Three Colorado lawmakers have voiced concern over Russia’s Nov. 15 anti-satellite missile test that endangered astronauts and created thousands of pieces of space debris the Colorado Springs-based U.S. Space Command is now responsible to track.
Colorado Springs Republican U.S. Rep. Doug Lamborn and Democratic U.S. senators Michael Bennet and John Hickenlooper — like many leaders throughout the world — have criticized Russia for launching a missile that destroyed Cosmos 1408, a defunct Soviet reconnaissance satellite, blasting roughly 1,500 trackable pieces of debris into Earth’s orbit at a speed of approximately 17,500 mph.
"Russia's destructive test is contrary to international norms and poses a dangerous threat," Bennet told The Gazette on Wednesday.
Hickenlooper, chair of the Commerce Subcommittee on Space and Science, agreed completely.
"Russia’s missile test is alarming. Orbital debris endangered the lives of ISS (International Space Station) astronauts and threatens satellites used for national defense and everyday technology like GPS and weather forecasting," Hickenlooper said.
Days after the test, Hickenlooper introduced a bipartisan amendment to the 2022 National Defense Authorization Act — the military’s budget — condemning the missile test and reaffirming responsible behavior in space. Hickenlooper is also leading a letter to Vice President Kamala Harris ahead of the National Space Council’s first meeting next week to express the urgent need of developing international rules for behavior in space.
Russia warned on State TV this week that its new “Star Warrior” technology could destroy 32 NATO satellites, blinding missiles, planes, ships and ground forces.
Lamborn stated that if that were to happen, it would be an act of war.
“The Russian test as well as the Chinese hypersonic glide vehicle test some weeks earlier shows that these two countries are doing everything that they can to match or exceed our capabilities in space,” Lamborn said. “It’s a serious threat and when we face these kinds of threats it’s not prudent to pick up Space Command and move it somewhere else. In fact, it would be disruptive, expensive and waste valuable time.”
Lamborn added an amendment to the 2022 National Defense Authorization Act that prevents any work on the planned move of U.S. Space Command and its 1,400 troops from Colorado Springs to Huntsville, Ala., until after the Government Accountability Office and the Department of Defense Office of Inspector General complete their reviews of the decision.
Results of the GAO review, currently underway, are expected to be released in March, Chuck Young, managing director of public affairs for the agency, told The Gazette.
Shortly before leaving office, President Donald Trump announced in January the decision to move Space Command. It is currently scheduled to remain in Colorado Springs until 2026. Trump said on a radio show in August that he "single-handedly" picked Alabama as the new home for U.S. Space Command, confirming a January report by The Gazette.
Trump’s decision has drawn fire from Colorado politicians who claimed the choice was politically motivated.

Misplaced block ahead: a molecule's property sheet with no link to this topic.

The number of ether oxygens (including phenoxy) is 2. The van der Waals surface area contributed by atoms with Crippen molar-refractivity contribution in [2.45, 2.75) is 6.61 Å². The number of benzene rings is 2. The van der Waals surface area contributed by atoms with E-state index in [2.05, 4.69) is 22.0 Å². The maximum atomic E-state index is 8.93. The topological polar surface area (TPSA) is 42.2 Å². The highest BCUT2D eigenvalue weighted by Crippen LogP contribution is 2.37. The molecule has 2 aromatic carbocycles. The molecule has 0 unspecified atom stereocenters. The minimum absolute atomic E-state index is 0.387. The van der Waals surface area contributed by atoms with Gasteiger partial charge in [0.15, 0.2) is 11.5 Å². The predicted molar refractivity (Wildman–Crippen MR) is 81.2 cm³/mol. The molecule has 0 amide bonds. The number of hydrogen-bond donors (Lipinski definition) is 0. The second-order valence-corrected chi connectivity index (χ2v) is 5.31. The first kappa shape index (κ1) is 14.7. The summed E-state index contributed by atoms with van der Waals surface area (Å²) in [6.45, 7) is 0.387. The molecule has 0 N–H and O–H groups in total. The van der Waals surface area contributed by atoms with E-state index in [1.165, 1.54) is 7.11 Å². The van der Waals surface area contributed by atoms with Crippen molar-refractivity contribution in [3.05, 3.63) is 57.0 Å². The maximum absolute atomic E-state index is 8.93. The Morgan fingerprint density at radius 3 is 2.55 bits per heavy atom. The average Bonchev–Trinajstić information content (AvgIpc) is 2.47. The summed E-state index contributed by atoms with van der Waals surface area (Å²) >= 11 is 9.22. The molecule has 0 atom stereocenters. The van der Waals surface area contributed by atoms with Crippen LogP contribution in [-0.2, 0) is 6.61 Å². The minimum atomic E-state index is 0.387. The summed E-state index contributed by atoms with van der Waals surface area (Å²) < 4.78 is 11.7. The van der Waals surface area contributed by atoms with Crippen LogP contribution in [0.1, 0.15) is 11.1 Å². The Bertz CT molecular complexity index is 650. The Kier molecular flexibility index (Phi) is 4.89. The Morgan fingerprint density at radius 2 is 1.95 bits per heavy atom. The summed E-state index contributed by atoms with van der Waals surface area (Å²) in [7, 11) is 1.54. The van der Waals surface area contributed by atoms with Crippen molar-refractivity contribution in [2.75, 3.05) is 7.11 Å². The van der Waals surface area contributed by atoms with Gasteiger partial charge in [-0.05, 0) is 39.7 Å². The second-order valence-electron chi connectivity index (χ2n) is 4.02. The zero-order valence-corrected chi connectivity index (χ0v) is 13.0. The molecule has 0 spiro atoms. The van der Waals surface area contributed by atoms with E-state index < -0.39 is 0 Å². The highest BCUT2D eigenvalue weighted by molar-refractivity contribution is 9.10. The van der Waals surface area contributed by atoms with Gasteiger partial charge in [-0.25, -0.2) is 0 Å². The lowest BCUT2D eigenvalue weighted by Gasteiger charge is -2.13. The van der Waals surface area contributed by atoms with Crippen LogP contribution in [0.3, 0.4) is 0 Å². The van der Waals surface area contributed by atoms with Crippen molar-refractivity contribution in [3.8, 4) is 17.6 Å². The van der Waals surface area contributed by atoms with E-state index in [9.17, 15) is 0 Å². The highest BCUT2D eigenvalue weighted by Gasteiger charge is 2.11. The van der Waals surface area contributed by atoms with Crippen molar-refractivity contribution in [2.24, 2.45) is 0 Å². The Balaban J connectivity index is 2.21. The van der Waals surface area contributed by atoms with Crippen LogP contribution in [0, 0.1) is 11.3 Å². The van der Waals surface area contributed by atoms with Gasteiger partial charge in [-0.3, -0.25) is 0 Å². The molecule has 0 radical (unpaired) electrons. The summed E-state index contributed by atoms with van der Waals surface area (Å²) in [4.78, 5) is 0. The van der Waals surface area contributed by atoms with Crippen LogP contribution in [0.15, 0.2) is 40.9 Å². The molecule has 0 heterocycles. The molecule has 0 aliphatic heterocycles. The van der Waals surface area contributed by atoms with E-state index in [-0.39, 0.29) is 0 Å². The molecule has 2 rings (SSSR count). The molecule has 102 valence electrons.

“The last administration’s decision to move Space Command ... I believe was not made in the national security interests of the United States but ... for political reasons that are not the reasons these decisions should be made,” Bennet said last month outside a gate at Peterson Space Force Base, where the command, which oversees all American military missions in orbit, is located.
Congress brought Space Command back to life in 2019 after an earlier version was shuttered in 2001 amid post-Cold War budget cuts. The Pentagon picked Colorado Springs as the provisional home of the recreated command, putting it back where it originally was founded in 1985.
Receiving the command would be a financial bonanza for Alabama and a big blow to Colorado Springs, because it will be backed by thousands of civilian workers and billions of dollars in military contracts. Any state housing the command would also potentially woo a bigger piece of the booming civilian space industry, which has again shattered records for the number of commercial satellite launches in 2021.
Gen. John “Jay” Raymond, Space Force chief of space operations, said during the Space Symposium in August at The Broadmoor that the number of active satellites had grown from 2,100 to about 4,900 in the previous two years.
Improving safety and security of satellites and sharing information between allies were top concerns and priorities addressed at the symposium.
“In every warfighting domain, there are rules on professional behavior," Raymond said in August. “We don’t have that here. It is the wild, wild west.
“Space fuels our way of life and our way of war. Our adversaries understand that and are developing weapons purpose-built to degrade our space capabilities.”
In the past several years, Raymond said China and Russia have continued to build satellites that could pose a threat to American spacecraft.
“Both have reversible jammers,” Raymond said. “Both have ground-based laser systems capable of blinding or damaging satellites. Both have ground-based missiles capable of destroying satellites on orbit.”